September is here and my busy time has arrived. Along with lectures and garden classes I am trying to organize another session of school garden classes for a grade three class. Now that the weather has cooled down a bit its time to get things ship shape. I hope to have the grade three class come to the garden at the end of this month.
The pumpkins have really grown. I grew the Hayden pumpkins with the grade three class in June but I didn’t expect them to get so large. We use the pumpkins to make pumpkin soup in the fall. That way the children get a bit of a cooking lesson. I just hope we can lift these ones.
Today I noticed that some of the peas had dropped from harvesting our crop in June and they have germinated. I found a yellowed pod of peas on the soil so I planted them. Why not? Our forecast looks promising so perhaps we will have a fall crop. Here our first frost is normally around the first week of November.
What was really fun today was I had taken a few seeds to plant in one of the raised beds. While I was watering a woman and two children came by to play in the garden. Schools are out on strike here in BC so I ventured over to where they were sitting and I proceeded to start taking my plant markers and pens out for making labels. I looked at the children and asked them if they missed school. They said yes. I asked them if they would like to help me make the plant markers. Did they want to write the names of the plants on them? I explained that the students would be coming late in the month and I was planting now so something would be growing. I told them the food was for the food bank. I got a raised eyebrow from the nine-year old. I then thanked them for helping me with the labels and asked if they wanted to plant the seeds. They definitely did. It wasn’t something the younger child had done but the older child said he had planted some seeds at school once. The garden bed above is now full of spinach, corn salad, cilantro and mesclun.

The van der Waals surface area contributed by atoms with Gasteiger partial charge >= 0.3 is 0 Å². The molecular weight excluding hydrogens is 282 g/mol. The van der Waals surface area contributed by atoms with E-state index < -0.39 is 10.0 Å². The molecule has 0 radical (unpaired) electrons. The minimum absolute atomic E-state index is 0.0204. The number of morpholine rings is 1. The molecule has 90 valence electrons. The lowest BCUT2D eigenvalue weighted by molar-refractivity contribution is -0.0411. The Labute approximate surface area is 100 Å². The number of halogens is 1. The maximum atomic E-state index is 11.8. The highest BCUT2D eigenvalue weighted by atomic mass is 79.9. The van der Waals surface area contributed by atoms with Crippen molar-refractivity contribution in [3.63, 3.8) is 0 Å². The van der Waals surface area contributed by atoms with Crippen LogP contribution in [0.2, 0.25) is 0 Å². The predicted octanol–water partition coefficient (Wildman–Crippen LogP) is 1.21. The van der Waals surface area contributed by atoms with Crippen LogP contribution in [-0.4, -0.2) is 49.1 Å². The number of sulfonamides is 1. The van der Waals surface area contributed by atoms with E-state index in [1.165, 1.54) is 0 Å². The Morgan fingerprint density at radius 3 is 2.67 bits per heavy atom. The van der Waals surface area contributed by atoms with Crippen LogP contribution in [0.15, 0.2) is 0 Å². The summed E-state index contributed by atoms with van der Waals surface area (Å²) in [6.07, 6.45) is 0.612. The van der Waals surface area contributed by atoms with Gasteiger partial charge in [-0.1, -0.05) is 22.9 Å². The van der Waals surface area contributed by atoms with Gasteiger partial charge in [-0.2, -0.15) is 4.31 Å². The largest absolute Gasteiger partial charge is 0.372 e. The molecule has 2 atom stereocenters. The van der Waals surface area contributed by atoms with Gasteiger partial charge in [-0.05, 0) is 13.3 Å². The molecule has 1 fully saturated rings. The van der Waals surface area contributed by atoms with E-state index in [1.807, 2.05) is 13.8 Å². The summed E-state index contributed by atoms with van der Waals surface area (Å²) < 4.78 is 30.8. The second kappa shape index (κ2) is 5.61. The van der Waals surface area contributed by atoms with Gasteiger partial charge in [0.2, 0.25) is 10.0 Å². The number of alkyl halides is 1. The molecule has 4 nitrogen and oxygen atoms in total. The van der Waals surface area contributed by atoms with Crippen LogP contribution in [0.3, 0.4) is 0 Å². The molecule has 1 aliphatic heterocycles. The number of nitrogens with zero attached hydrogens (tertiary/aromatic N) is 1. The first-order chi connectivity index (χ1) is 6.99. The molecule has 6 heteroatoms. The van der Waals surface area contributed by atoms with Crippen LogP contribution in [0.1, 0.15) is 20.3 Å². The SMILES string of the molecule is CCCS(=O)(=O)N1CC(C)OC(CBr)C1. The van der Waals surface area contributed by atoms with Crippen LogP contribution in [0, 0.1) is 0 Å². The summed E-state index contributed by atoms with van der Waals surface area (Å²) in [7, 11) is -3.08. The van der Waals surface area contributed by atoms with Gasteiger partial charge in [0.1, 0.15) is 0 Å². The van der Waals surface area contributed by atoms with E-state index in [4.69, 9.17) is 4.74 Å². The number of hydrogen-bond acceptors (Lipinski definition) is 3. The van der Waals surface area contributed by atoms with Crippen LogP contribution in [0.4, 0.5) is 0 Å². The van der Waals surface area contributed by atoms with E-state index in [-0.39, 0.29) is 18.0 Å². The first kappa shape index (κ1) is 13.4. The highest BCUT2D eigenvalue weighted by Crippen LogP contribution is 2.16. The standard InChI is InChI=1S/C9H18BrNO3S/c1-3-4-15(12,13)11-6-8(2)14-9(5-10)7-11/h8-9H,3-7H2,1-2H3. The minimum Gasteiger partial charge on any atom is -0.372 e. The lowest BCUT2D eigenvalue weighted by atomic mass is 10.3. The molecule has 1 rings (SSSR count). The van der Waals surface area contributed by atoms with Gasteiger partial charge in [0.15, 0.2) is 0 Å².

Well, with the first task done, the children wanted to take some seeds and a pot of soil home. Luckily I was able to find a couple of one gallon pots and I had lots of soil. I showed them the strawberries and explained that if the runners on the strawberries didn’t find a new home soon, I may have to cut them off. That clinched it. Both children happily planted a strawberry runner and carried it home along with some seeds to plant at home. Its times like this that make me remember why I love to work with children. It made for a fun morning at the community garden and I made some new friends. Isn’t that what gardening is all about?